Book Review – ‘The Darkest Part of the Forest’ by Holly Black

The double edged sword of having Fae folk as neighbours.. it can only be delicious and terrifying.

The Darkest Part of the Forest Book Review Pic 01 by Casey Carlisle.jpgGenre: Y/A, Fantasy

No. of pages: 336

From Goodreads:

Children can have a cruel, absolute sense of justice. Children can kill a monster and feel quite proud of themselves. A girl can look at her brother and believe they’re destined to be a knight and a bard who battle evil. She can believe she’s found the thing she’s been made for.

Hazel lives with her brother, Ben, in the strange town of Fairfold where humans and fae exist side by side. The faeries’ seemingly harmless magic attracts tourists, but Hazel knows how dangerous they can be, and she knows how to stop them. Or she did, once.

At the center of it all, there is a glass coffin in the woods. It rests right on the ground and in it sleeps a boy with horns on his head and ears as pointed as knives. Hazel and Ben were both in love with him as children. The boy has slept there for generations, never waking.

Until one day, he does…

As the world turns upside down, Hazel tries to remember her years pretending to be a knight. But swept up in new love, shifting loyalties, and the fresh sting of betrayal, will it be enough? 

Page border by Casey Carlisle

I bought this after reading ‘The Coldest Girl in Coldtown’ – Holly Black’s writing is fun, dark, and she’s great at developing a character; so I was expecting all of that in ‘The Darkest Part of the Forest’ and was not disappointed.

I’m not big on fantasy, but the setting of this novel was in a modern day urban locale, with a small town sharing a forest with Fae Folk. They’ve reached a sort-of pact, and know all of the Fariy Lore. So, I found it easy to relate to the story, and wasn’t distracted by lengthy world building.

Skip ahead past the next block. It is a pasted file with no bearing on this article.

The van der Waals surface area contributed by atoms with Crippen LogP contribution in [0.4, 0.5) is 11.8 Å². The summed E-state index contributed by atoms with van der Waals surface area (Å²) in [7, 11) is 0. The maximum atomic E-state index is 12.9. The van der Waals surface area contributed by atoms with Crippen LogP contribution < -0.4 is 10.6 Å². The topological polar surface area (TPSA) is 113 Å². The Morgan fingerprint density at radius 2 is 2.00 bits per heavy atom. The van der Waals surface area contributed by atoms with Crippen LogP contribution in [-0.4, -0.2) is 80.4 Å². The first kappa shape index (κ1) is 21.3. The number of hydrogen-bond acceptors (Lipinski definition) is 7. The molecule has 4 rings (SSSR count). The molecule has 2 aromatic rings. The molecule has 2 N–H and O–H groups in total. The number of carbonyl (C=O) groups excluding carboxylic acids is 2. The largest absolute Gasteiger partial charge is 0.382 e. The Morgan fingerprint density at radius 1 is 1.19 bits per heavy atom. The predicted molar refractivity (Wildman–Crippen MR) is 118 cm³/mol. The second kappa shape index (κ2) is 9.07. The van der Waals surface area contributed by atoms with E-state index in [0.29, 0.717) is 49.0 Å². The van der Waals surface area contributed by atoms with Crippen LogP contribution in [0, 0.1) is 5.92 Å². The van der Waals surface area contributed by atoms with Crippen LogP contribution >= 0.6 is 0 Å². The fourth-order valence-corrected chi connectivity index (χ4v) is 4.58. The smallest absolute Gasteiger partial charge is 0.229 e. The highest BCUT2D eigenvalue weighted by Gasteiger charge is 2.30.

The writing style has an omnipresent eye, bucking the trend of a first person narrative, as we follow brother and sister, Ben and Hazel, both who are fascinated (as are much of the town of Farifold) with a beautiful boy in a glass coffin, Snow White-style.

The Darkest Part of the Forest Book Review Pic 03 by Casey CarlisleHazel is warrior child from the get go, she wild and brazen and not afraid of the folk. Imaginary games of being a huntress, dispatching the bad Fae becomes a real life duty for Hazel. It’s her secret double life outside of being a regular fun-loving school student.

Likewise, her brother Ben assists in Hazel quests using his ability to entrance all with music, like a Pied Piper, a gift bestowed on him by the Fae. Ben is compassionate and tortured, like every true artist. Having Ben identify as gay only added delicious layers to his story.

Jack is Ben’s best friend (and Changeling – a fairy youngling, replacing a human child and left for the family to raise, however the ruse was discovered and the human baby recovered, though Ben was kept as a punishment. Looking completely human and identical to human baby Carter, he was raised as a part of the family.) Jack loves without discrimination and has a foot in both worlds. Of course, Hazel would have a crush on him. I loved the way his character developed in this story most of all.

Severin the horned prince in the glass coffin – and Ben’s love interest still manages to be in the centre of the storyline even though he is asleep. The stories everyone makes up about who he is, and how he came to be entombed in a magical glass box is fascinating.

A surprisingly fast read that is paced well. ‘The Darkest Part of the Forest’ always kept me interested and engaged. The story dealt out some surprises, but overall, fairly predictable – though that did not detract from my enjoyment. With such a rich array of characters and a fantastical world juxtaposing over our own, it ticked all the poxes for me as an enjoyable weekend read. I think the only thing that could have made it better was a heavier dose of darkness and menacing tension – then I would be completely satisfied. Though having said that it would have lost that innocent lyrical tone befitting the Fae so well.

Loved the physical presentation of the hardback copy. Deckled edges, mat and embossed dust jacket and beautiful typesetting throughout the interior. And did I mention the stunning cover art?

Overall feeling: One word – Cute.

The Darkest Part of the Forest Book Review Pic 02 by Casey Carlisle